In short, this is about the best CBR600RR in the world – and yours for under £40k. Talent isn’t included in the cost – that’s extra.

Engine: 599cc, inline four, l/c
Power:
145bhp
Weight:
163kg

Marc Marquez Moto2 bike - £80,000

The irony, of course, is that despite being the fastest bike in Moto2 last year this actual machine didn’t win the championship and the PTR CBR600RR World Supersport bike makes more power! However the fact of the matter is that if it wasn’t for a nasty bang on the head, Spanish wonder kid Marquez would have taken the honours in Moto2 and the power is limited by the rules.

So why spend £80,000 for it? Because while the engine is a ‘control’ CBR motor that makes around 140bhp, the chassis is a full-on GP prototype – and that’s about as cool as it gets. Built by Suter the dual beam aluminium chassis is hand crafted and so is the adjustable aluminium swingarm while the suspension is the absolute top of the range Öhlins units.

Everything about this bike is designed to make it the ultimate track weapon and unlike the RS250, it’s one that will start every time and run sweet as a nut due to its four-stroke motor. And if you find it a bit slow you can always stick a WSS-spec CBR engine in it! Due to Marquez’s reputation this bike is over priced and other Moto2 machines from lesser riders have sold for nearer £70,000 (Kalex chassis) or £75,000 (FTR chassis, Keith Flint from The Prodigy owns one).

Engine: 599cc, inline four, l/c
Power:
140bhp
Weight:
137kg

2007 Honda RS250 - £11,000

The V-twin two-stroke 250 is probably the purest racer you can buy – a proper gem of a motorcycle that sums up the spirit of competition. When on song this mini-missile delivers a simply glorious riding experience that rewards inch perfect precision with a cornering speed like no other and a smell and sound that is pure bliss.

While Aprilia dominated the final few years of 250GPs, it was a Honda that clinched the final Championship and for that reason, not to mention the abundance of spares, you have to go for an RS250.

This bike is currently for sale on eBay for £11,000, which is about the going rate for a decent 250GP bike, and it will only go up in value as more and more get smashed to pieces in club races.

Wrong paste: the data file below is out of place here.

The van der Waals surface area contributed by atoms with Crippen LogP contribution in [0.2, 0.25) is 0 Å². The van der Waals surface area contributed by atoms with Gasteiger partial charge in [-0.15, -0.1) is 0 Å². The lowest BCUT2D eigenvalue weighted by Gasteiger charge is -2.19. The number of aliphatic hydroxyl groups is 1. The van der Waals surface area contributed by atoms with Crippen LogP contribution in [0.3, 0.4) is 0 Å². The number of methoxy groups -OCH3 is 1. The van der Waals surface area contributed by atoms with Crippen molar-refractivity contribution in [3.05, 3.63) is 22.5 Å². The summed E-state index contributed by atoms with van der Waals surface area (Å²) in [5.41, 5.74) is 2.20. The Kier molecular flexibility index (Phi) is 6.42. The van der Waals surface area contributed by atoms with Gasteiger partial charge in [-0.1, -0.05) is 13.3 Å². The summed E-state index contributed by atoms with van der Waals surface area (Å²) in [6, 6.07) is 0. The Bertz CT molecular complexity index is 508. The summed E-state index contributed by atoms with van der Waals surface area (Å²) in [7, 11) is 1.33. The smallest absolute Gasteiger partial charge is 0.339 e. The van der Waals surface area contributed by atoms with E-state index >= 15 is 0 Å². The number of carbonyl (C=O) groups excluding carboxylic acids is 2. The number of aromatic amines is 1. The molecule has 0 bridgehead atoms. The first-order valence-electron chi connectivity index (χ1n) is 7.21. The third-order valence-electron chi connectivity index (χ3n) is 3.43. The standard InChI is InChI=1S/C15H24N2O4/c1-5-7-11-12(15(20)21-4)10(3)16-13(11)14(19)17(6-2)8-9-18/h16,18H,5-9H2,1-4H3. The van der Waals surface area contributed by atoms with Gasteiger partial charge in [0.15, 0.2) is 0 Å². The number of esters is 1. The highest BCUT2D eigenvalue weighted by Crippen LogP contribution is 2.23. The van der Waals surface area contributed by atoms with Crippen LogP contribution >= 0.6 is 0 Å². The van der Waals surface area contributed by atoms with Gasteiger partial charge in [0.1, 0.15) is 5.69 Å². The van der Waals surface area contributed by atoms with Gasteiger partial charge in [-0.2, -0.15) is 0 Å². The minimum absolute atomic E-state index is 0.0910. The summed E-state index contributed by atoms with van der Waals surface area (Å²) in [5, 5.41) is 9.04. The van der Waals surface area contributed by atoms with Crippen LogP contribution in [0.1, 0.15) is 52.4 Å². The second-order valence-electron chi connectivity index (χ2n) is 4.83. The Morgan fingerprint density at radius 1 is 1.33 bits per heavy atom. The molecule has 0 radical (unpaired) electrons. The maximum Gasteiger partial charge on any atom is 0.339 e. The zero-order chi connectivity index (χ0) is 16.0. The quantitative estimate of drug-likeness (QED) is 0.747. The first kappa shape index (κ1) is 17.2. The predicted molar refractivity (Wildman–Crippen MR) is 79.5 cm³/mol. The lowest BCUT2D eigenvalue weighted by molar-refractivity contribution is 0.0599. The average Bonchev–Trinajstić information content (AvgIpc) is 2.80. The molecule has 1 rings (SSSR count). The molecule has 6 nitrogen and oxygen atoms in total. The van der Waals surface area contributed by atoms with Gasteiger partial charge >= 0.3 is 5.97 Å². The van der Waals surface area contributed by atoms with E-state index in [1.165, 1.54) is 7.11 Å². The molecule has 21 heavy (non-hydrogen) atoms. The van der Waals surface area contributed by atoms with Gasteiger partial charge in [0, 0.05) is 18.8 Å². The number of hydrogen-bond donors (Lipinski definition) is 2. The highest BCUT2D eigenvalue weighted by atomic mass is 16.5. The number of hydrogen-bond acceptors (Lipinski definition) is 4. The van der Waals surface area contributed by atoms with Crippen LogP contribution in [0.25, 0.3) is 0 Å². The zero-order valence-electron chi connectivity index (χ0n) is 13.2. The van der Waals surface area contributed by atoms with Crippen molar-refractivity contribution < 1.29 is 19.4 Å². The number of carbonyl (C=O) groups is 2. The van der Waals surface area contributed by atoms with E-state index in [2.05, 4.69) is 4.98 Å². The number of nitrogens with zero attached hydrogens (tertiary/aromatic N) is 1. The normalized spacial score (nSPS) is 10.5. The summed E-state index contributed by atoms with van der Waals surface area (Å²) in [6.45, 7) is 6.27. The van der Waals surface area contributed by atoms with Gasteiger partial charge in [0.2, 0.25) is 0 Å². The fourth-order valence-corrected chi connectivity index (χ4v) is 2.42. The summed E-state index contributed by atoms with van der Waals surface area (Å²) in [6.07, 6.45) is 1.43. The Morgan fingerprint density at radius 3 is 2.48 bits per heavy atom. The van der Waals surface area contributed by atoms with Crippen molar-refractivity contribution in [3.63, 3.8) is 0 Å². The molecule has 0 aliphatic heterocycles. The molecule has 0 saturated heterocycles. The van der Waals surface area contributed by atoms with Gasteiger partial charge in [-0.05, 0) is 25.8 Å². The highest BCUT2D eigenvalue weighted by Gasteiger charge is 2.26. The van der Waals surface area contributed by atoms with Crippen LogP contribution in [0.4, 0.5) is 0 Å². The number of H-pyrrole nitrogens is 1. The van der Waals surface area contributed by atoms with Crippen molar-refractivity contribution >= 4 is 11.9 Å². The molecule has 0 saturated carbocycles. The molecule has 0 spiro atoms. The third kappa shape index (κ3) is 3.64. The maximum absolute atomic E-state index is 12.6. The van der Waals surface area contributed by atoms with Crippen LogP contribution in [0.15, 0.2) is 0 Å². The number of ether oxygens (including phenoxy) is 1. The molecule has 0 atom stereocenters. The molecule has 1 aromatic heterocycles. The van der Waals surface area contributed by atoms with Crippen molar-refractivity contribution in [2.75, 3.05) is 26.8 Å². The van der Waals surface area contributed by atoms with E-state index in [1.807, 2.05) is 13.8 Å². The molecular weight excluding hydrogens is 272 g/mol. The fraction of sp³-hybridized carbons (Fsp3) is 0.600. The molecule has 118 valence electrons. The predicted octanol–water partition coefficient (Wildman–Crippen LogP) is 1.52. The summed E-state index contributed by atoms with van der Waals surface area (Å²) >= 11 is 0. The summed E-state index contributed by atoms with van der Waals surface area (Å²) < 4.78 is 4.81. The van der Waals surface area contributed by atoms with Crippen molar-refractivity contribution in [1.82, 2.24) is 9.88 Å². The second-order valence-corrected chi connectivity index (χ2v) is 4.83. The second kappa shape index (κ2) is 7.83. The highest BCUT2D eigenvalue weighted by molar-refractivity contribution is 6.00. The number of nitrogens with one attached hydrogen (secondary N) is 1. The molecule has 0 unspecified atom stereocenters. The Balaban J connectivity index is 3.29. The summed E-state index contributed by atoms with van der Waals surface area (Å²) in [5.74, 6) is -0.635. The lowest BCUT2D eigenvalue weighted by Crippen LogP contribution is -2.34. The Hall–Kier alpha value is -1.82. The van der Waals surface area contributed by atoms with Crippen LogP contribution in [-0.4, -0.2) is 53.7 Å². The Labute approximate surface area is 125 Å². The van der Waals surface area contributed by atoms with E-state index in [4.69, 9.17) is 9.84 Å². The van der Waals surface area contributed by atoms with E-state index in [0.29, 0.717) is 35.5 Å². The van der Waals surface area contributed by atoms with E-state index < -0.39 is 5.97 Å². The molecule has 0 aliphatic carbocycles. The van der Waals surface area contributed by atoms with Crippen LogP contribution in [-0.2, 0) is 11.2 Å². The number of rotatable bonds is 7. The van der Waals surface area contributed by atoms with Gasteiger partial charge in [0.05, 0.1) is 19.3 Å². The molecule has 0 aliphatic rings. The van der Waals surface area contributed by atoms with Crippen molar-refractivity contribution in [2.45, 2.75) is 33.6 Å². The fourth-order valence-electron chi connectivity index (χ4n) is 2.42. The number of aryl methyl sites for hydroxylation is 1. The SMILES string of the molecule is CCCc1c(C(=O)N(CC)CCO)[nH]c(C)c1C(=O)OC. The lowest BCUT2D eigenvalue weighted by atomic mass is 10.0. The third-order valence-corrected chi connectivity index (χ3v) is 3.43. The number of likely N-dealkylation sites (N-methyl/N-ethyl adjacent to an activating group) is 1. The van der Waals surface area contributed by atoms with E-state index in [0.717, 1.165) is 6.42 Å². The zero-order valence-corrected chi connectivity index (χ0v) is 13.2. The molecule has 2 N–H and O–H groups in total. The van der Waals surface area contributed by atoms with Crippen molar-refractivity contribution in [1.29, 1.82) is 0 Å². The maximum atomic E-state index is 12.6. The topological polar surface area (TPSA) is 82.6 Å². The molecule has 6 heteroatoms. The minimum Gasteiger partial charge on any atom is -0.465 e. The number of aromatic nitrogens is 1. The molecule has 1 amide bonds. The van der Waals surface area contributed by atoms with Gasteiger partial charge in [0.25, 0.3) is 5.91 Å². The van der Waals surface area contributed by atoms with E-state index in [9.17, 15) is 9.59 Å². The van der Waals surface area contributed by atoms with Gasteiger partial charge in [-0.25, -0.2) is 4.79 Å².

There are many downsides to running a two-stroke – something that makes so much power from such a tiny capacity is always going to be fickle and if the jets aren’t right it will run like a bag of spanners at best, at worse it will seize solid and then you are looking at a truly terrifying repair bill. But who cares, if money is no object then there isn’t a man alive who wouldn’t want one of these in his garage.

Engine: 250cc, V-twin, l/c, two-stroke
Power:
75bhp
Weight:
100kg


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dream, track day, bikes, ducati 1098r, honda rs250, roc yamaha yzr500, suter moto2, wss honda cbr600rr, unlimited budget, fantasy
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Discuss this story

Maybe I'm showing my age but for me the ROC YZR wins hands down!

And after that

The 250!!!

2 smokes forever (if you've got the cash)

Posted: 08/06/2012 at 19:45

I would take as close to Max's Aprilia as possible or Melandri's BMW. It's all about go, no show like these old bags. GP500? If anyone from this planet will try to ride on it as fast as other guys on modern bikes, he will be capatulped into the stratosphere mid-first lap. So, it's a show, not go.

Posted: 12/06/2012 at 12:52

Full track-spec Yamaha R7 (OW02)

MV Agusta F4 1000 RR

1999 Aprilia RSW 250 (ex-Rossi would be nice!)

John McGuinness' 2007 TT HM Plant 'Blade (first to crack 130mph)

Direct fuel-injection Bimota V-Due with a dedicated team of mechanics to keep the thing running - you did say money no object, right? :)

Now...bring on that lottery win!

Posted: 12/06/2012 at 13:00